Taare Zameen Par

We finally managed to go see TZP this weekend - our outing to the movie last weekend was foiled by some wannabe-famous who planted a bomb threat about the Gurgaon malls...And I have to admit, I had some doubts in my mind about the film and how it would do and what it would be like - apart from many other reasons, because AK is my favourite actor and I wanted it to succeed - but also because the theme of the film was different and I wanted to see how it was handled. Kids in Bollywood films are usually obnoxious ( remember 'Sexy' in Cheeni Kum?) and this film revolved around a child, that too one with a learning disability. Would it be OTT emotional? Would it be OTT melodramatic a la Black (Yeesh!)?

Refreshingly and reassuringly, it was none of the above. It was a simple story, simply told. No OD of glycerine. But quietly emotional and so genuinely moving...I had never understood Dyslexia in so much detail before, and realised how harrowing it must be only when I saw the film - I had earlier thought it was merely a difficulty with reading and writing. The acting level was amazing - quiet yet genuine, subtle...the scene when the parents are driving off from the boarding school is haunting. I defy anyone to stay dry-eyed through it. The hero of the film - Darsheel Safary - was incredible. He turned in a very mature performance, without any false notes. And the credit goes as much to the director as the actor.

Initially we thought that some of the teachers became stock characters. Yet later, after the movie, A and I were both remembering teachers in our schools who behaved in similar ways. And certainly, to most people, the only way to deal with what seems like either a stupid child or one who is deliberately rebelling is through sarcasm or scolding. I wish out teachers were educated more, not about maths and English but about child psychology, how to teach, how to help children bring out their innate potential...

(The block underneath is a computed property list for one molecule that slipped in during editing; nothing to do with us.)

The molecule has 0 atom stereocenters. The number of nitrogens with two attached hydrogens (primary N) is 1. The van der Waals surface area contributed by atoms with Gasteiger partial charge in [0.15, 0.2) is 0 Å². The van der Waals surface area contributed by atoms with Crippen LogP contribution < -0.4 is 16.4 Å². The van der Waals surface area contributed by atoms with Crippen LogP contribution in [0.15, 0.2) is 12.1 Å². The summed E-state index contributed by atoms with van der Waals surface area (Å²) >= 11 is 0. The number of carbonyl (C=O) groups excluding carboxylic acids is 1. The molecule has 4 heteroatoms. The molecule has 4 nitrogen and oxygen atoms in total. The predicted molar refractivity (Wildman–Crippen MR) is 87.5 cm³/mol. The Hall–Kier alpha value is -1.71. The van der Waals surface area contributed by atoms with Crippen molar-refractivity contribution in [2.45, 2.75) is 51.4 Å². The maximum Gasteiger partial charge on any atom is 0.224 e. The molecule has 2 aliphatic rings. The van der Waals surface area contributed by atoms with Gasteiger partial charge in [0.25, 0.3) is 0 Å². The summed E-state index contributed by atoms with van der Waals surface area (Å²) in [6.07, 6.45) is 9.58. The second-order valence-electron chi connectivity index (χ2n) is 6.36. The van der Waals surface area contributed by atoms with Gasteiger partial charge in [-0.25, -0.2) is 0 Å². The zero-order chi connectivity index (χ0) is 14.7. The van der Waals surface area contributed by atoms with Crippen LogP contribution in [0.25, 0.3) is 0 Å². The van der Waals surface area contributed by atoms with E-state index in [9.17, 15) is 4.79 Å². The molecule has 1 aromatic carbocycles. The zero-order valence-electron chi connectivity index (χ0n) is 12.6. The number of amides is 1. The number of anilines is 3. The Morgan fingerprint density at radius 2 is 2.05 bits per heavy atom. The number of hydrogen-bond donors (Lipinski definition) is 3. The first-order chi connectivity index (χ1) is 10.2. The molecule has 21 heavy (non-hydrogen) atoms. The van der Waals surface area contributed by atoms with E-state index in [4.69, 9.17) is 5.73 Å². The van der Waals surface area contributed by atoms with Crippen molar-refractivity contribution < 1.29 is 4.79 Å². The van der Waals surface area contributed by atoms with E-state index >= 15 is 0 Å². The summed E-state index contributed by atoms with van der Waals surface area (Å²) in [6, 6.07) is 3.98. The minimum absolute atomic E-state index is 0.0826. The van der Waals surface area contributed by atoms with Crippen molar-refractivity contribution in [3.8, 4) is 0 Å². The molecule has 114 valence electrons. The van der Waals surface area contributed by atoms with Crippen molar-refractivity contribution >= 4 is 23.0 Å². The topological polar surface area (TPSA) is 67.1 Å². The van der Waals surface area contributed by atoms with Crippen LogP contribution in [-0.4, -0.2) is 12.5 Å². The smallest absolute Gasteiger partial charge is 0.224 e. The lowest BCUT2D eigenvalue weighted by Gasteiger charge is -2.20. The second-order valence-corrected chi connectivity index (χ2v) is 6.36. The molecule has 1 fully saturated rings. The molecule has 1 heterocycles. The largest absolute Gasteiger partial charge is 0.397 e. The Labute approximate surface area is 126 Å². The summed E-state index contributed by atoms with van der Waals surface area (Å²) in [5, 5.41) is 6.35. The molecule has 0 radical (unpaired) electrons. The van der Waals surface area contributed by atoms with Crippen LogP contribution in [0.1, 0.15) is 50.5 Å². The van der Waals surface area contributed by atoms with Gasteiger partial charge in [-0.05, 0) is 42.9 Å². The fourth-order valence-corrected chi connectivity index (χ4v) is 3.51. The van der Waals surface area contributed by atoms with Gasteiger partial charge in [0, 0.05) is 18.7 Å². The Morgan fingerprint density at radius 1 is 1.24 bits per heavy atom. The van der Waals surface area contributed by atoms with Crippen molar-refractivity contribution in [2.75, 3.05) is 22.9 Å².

I hadn't really gotten into the music when I bought the album, but after watching the film, it resonated much more. The 'Maa' song is haunting, again. The title song is beautiful. But the 2nd song on the album, "Tu dhoop hai..." is rousing, like an anthem. The lyrics are incredibly powerful and the music has been designed with a light touch - just enough, not a note more or less. I was amazed by Vishal Dadlani's singing - the variation between a rock-ey sound and a ghazal...

Most of all, I was thrilled by Aamir Khan's performance as director and actor. He was so true to the story and its need to be unfolded in a certain way. Which other actor could you imagine, in a home production, not appearing until the intermission? Aamir was just one of the characters in the film, like the parents of the boy or the other teachers, and generously gave the centrestage to Darsheel. The was a spareness to the story-telling not often seen in Bollywood - no unnecessary romantic angle to Aamir's character, no melodrama...just a quiet, sensitive film that touches the heart of anyone who happens to be a parent.

And such a simple little message really. To celebrate each individual, each child for who he or she is. To celebrate the differences which, after all, is what makes life interesting. To love children and show that love openly, regardless of how they fare in the face of all the competition and expectations they face...I am a touchy-feely parent but hugged my kids even more all weekend after the movie...

If there is one film you watch at the beginning of the new year, which will give you some insights about life and about being a parent or a teacher, let it be this one...

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